Andalusian Music 


Meets the Oud


Iris C F Gomes


An Argentinian by birth and an Italian by descent, Ignacio Lusardi Monteverde was born into a musically inclined family and it is no surprise that he took to music like a fish to water. ‘The earliest memories of music I have must be listening to my brothers playing. At home there was always the company of live music coming from a Spanish guitar and an electric guitar,’ says Ignacio, who began learning classical guitar at a very young age in Buenos Aires, Argentina. The country that was once under the Spanish rule has much to offer by way of blissfully enthralling music. 


Ignacio explains his proclivity towards the guitar, especially the Spanish Flamenco guitar, ‘It just started naturally… did not require a decision.’ It seemed almost inevitable as it is commonplace to have a guitar in every Argentinian home. Besides, South American music, which is something all Argentinians grow up with, is usually rendered with the aid of a guitar as it is with the Argentinian Tango. ‘In times when there was no access to the internet, playing an instrument was an exciting thing to do to pass the long hours. The interest for Andalusian and Flamenco music started when I was about 11, when I found a Paco de Lucia's album at home. I remember falling in love with that sound which was completely different to what I was used to; not only the technical aspects but the melodic and modal character too,’ says Ignacio. 


The 8th of August 2015, saw Ignacio playing at his concert titled Concierto de Aranjuez. The music compiled in the programme, which he spent half a year preparing, consisted of an amalgamation of the Arabic and Spanish traditions. The study of the connection between these two traditions was a recent project undertaken by Ignacio and Iraqi Oud player Ahmed Mukhtar. The performance included Joaquin Rodrigo’s guitar concert and other works made for Arabic Oud but adapted for the Spanish guitar. He was invited to perform at the Art Chamber by Rudolf Ludwig, the owner and manager, as Rudolf had heard that Ignacio would be performing with the equally talented Santiago Lusardi Girelli at the NCPA (National Centre for the Performing Arts) , Mumbai, on the 23rd of August. Concierto de Aranjuez also featured Santiago Lusardi Girelli and Raviraj Naik as guest musicians.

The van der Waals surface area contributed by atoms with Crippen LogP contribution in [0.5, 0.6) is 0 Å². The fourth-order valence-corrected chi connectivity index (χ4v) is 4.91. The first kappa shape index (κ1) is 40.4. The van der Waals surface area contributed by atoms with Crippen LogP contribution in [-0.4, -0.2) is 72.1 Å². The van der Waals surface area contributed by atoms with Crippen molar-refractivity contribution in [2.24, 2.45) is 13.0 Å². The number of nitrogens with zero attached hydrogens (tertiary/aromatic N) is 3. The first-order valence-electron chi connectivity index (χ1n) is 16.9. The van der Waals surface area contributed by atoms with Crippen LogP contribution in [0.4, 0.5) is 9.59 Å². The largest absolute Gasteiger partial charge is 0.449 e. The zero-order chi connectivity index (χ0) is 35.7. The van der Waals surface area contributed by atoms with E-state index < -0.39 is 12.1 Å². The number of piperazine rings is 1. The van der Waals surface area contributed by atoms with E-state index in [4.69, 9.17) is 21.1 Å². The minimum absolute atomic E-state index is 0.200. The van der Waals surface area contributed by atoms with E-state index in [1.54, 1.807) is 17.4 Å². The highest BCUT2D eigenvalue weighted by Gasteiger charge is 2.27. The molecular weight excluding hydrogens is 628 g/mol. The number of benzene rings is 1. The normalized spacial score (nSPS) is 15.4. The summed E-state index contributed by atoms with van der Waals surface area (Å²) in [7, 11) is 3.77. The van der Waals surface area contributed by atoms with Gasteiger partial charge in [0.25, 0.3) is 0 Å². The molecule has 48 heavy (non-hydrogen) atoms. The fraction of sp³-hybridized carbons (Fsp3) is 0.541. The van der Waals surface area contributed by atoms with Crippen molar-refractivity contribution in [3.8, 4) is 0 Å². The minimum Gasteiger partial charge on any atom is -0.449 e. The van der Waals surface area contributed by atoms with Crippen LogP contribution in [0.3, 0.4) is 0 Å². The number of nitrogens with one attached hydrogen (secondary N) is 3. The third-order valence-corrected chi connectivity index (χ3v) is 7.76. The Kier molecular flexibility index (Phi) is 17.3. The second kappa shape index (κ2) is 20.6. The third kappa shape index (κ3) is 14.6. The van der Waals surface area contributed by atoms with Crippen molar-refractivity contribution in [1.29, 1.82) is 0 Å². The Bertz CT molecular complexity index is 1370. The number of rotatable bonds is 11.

Though Ignacio’s parents do not play an instrument, they have always encouraged their children to pursue careers in music. Santiago Lusardi Girelli, Ignacio’s brother, is well-known for his music courses at Goa University as well as conducting the Goa University Choir. Ignacio says of his brother, ‘Santo and I grew up playing together. It was and is still a lot of fun. We know and understand each other, and have that special connection that blood gives. We collaborate together in many music productions, recordings, choir projects and orchestral works.’

As a proficient sound engineer, Ignacio has recorded music of various genres in his studios in Buenos Aires and London. Having attained his master’s degree in choral conducting, he is able to record live studio performances of classical music ensembles and soloists.


There was a time Ignacio believed that playing music well required a magical talent, but he has since learnt it is only through hard work, consistency and hours of study every single day that this is possible. A disciplined regime must be followed, slowly but surely, to achieve a high level of musical ability. He considers music playing a scientific phenomenon.


The gifted Argentinian who has touched Goa with his lilting tunes, says, ‘I will probably be returning to Goa for other collaborations in upcoming festivals next year.’ We look forward to that time for more engaging guitar playing.